to `Maybe (P | Q)`

). As it unrolls, it keeps track of the types it has seen, and when it comes across one it’s seen before, it emits a new use of `rec`

at that point.

```
rec a, Maybe (rec b, a | Maybe b)
let
a = Maybe (a | Maybe b)
b = a | Maybe b
in a
RUN (a)
[substitute a]
RUN (Maybe (a | Maybe b))
[constructor]
Maybe (RUN (a | Maybe b))
[substitute a]
Maybe (RUN (Maybe (a | Maybe b) | Maybe b))
[merge]
Maybe (RUN (Maybe (a | Maybe b | b)) )
[constructor]
Maybe (Maybe (RUN (a | Maybe b | b) ))
[substitute a, b]
Maybe (Maybe (RUN (Maybe (a | Maybe b) | Maybe b | a | Maybe b) ))
[merge]
Maybe (Maybe (RUN (a | Maybe (a | Maybe b | b)) ))
[substitute a]
Maybe (Maybe (RUN (Maybe (a | Maybe b) | Maybe (a | Maybe b | b)) ))
[merge]
Maybe (Maybe (RUN (Maybe (a | Maybe b | a | Maybe b | b)) ))
[constructor]
Maybe (Maybe (Maybe (RUN (a | Maybe b | a | Maybe b | b)) ))
[merge]
Maybe (Maybe (Maybe (RUN (a | Maybe b | b)) ))
[already seen "RUN (a | Maybe b | b)"]
Maybe (Maybe (rec r, Maybe r))
(eventually rolled up to "rec r, Maybe r")
```

If you allow type signatures, then you will do subsumption. But if you allow type signatures under a lambda, you must also do type inversion. Here’s an example, given some positive type `T`

:

```
fn x => let
y: T = x
in y
```

What is the type of this expression? Well, it’s `T -> T`

, with `T`

now also in negative position. When is this permissible?

Given a positive type `T`

, there is some set of positive types ^{+}`S(T`

that subsume to ^{+})`T`

. The inversion ^{+}`T`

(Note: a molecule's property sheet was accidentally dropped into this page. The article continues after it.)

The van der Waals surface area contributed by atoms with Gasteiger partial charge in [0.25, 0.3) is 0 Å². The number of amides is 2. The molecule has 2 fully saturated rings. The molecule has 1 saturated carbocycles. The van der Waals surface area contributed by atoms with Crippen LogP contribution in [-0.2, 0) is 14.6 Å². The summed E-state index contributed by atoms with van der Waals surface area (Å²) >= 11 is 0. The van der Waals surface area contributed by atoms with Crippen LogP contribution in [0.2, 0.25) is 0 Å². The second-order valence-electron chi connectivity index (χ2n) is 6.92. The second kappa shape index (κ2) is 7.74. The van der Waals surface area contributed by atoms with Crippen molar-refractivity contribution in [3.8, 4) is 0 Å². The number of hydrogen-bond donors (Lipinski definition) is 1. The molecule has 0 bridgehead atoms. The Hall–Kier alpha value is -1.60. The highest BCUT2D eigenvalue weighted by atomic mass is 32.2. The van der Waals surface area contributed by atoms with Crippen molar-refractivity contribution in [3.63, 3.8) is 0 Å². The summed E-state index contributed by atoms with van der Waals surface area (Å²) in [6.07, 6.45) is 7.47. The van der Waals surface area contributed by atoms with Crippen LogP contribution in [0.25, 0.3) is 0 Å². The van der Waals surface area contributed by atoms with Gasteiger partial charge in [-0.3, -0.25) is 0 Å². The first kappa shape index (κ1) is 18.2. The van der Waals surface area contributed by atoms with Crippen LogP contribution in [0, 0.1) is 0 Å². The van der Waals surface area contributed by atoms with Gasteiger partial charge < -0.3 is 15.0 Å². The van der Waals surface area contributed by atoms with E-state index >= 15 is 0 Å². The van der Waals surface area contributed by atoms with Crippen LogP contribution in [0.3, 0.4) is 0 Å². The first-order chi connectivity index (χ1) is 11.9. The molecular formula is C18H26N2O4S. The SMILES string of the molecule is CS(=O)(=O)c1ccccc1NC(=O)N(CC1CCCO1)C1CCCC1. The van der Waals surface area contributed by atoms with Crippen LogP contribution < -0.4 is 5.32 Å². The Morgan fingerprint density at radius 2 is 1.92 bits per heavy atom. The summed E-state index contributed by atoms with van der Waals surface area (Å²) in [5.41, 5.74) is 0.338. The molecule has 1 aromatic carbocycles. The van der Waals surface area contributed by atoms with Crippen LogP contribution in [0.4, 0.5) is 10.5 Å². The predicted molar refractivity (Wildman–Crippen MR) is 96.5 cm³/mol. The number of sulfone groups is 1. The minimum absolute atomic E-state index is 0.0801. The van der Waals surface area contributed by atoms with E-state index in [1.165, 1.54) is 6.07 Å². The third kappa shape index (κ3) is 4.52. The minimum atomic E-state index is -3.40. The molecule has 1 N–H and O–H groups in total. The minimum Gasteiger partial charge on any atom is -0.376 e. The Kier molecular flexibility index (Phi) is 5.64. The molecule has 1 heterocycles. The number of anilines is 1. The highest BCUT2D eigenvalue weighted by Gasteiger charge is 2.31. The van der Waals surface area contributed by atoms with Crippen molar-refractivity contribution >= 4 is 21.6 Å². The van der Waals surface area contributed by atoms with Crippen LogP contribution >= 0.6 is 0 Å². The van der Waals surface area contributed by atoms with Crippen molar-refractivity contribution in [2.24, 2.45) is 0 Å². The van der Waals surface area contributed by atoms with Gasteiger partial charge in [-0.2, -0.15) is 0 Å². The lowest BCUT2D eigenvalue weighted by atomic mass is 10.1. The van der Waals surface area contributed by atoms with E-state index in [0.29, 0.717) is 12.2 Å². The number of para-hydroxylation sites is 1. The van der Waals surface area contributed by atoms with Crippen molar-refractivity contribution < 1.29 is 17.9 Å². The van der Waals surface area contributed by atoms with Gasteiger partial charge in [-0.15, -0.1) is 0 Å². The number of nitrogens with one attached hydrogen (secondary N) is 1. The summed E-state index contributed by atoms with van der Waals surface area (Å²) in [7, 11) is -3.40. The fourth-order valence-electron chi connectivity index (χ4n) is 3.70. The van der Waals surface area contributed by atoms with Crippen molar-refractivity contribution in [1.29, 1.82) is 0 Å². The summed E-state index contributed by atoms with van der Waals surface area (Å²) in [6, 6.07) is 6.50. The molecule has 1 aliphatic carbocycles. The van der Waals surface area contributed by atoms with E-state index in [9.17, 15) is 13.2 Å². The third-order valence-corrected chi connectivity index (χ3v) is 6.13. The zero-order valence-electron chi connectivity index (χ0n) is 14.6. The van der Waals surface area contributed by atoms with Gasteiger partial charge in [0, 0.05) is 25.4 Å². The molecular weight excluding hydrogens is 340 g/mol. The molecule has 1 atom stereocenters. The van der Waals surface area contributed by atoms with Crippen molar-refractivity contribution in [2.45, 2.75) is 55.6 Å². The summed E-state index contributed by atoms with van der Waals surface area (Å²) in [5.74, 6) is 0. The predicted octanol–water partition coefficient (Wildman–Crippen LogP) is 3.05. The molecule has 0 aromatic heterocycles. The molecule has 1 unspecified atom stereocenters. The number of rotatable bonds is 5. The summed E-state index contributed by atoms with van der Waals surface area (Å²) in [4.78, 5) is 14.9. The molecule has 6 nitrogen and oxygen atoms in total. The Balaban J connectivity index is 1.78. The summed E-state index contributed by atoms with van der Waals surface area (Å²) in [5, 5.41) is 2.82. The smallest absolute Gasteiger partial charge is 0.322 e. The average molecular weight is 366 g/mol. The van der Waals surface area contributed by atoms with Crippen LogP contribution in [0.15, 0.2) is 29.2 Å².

, if it exists, is the type such that the set of positive types ^{-}`U(T`

that unify with ^{-})`T`

is the same as ^{-}`S(T`

.^{+})

As a rule of thumb, a type is invertible if (after simplification) it has no type variables or use of `&`

, `|`

, `Any`

, or `None`

.

Parreaux and the team at HKUST have a more powerful type system implemented in their MLscript language, allowing union and intersection without regard to type polarity, as well as type negation. I don’t know how amenable it is to non-uniform representation.

— Ashley Yakeley

]]>```
* Language
- redesign dynamic types
- allow decarations in do-blocks
* Library
- built-in
. add collect.FiniteSetModel
. add newClockUTC.Date, newClockLocal.Date
. improve type of getList.FiniteSetModel
. add DynamicType and functions
- GTK
. allow checkbox menus
- UILib
. update
```

The main improvement is a reworking of dynamic types. Before, they had to be defined bottom up, that is, you had to define the concrete types first, and then define abstract supertypes in terms of them.

```
# old Pinafore
dynamictype Human = !"Human";
dynamictype Cat = !"Cat";
dynamictype Dog = !"Dog";
dynamictype Animal = Human | Cat | Dog;
```

Now, however, you can define the types in any order, and then simply declare subtype relations:

```
# new Pinafore
dynamictype Animal;
dynamictype Human = !"Human";
subtype Human <: Animal;
dynamictype Cat = !"Cat";
subtype Cat <: Animal;
dynamictype Dog = !"Dog";
subtype Dog <: Animal;
```

This is much more flexible, and matches the way open entity types work. The only caveat is that the behaviour of abstract dynamic types (e.g. `check @Animal`

) varies depending on what subtype relations are in scope.

— Ashley Yakeley

]]>It has a number of unusual features, some fairly trivial, some more significant, some occasionally found in other programming languages, and some I believe are entirely unique to the language.

As an interpreted language written in Haskell, Pinafore programs use the Haskell run-time system. In addition, Pinafore borrows a lot of features from Haskell. As a baseline, if a feature is also part of Haskell, I don’t count it as an Unusual Thing. These include, for example: